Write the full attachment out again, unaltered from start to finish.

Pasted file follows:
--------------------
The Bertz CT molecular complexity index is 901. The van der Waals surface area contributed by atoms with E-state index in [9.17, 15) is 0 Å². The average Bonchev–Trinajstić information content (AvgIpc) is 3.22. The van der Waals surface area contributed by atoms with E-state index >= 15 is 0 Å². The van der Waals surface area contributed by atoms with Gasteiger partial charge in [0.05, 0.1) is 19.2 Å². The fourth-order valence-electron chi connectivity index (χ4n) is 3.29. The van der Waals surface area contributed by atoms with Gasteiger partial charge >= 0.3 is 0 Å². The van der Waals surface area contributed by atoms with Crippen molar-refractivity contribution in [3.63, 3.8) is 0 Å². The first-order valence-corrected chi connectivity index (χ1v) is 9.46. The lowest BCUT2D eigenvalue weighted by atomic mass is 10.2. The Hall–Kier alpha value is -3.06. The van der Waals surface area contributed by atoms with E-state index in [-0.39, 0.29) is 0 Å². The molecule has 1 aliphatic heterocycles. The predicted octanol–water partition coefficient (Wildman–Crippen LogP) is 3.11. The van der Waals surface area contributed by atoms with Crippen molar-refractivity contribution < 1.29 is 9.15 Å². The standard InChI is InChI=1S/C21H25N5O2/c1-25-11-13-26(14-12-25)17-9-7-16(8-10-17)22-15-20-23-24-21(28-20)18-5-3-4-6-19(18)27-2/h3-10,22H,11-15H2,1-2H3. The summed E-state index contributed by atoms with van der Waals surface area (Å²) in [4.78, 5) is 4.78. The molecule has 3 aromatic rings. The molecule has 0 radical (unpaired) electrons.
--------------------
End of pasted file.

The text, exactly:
The Bertz CT molecular complexity index is 901. The van der Waals surface area contributed by atoms with E-state index in [9.17, 15) is 0 Å². The average Bonchev–Trinajstić information content (AvgIpc) is 3.22. The van der Waals surface area contributed by atoms with E-state index >= 15 is 0 Å². The van der Waals surface area contributed by atoms with Gasteiger partial charge in [0.05, 0.1) is 19.2 Å². The fourth-order valence-electron chi connectivity index (χ4n) is 3.29. The van der Waals surface area contributed by atoms with Gasteiger partial charge >= 0.3 is 0 Å². The van der Waals surface area contributed by atoms with Crippen molar-refractivity contribution in [3.63, 3.8) is 0 Å². The first-order valence-corrected chi connectivity index (χ1v) is 9.46. The lowest BCUT2D eigenvalue weighted by atomic mass is 10.2. The Hall–Kier alpha value is -3.06. The van der Waals surface area contributed by atoms with E-state index in [-0.39, 0.29) is 0 Å². The molecule has 1 aliphatic heterocycles. The predicted octanol–water partition coefficient (Wildman–Crippen LogP) is 3.11. The van der Waals surface area contributed by atoms with Crippen molar-refractivity contribution < 1.29 is 9.15 Å². The standard InChI is InChI=1S/C21H25N5O2/c1-25-11-13-26(14-12-25)17-9-7-16(8-10-17)22-15-20-23-24-21(28-20)18-5-3-4-6-19(18)27-2/h3-10,22H,11-15H2,1-2H3. The summed E-state index contributed by atoms with van der Waals surface area (Å²) in [4.78, 5) is 4.78. The molecule has 3 aromatic rings. The molecule has 0 radical (unpaired) electrons.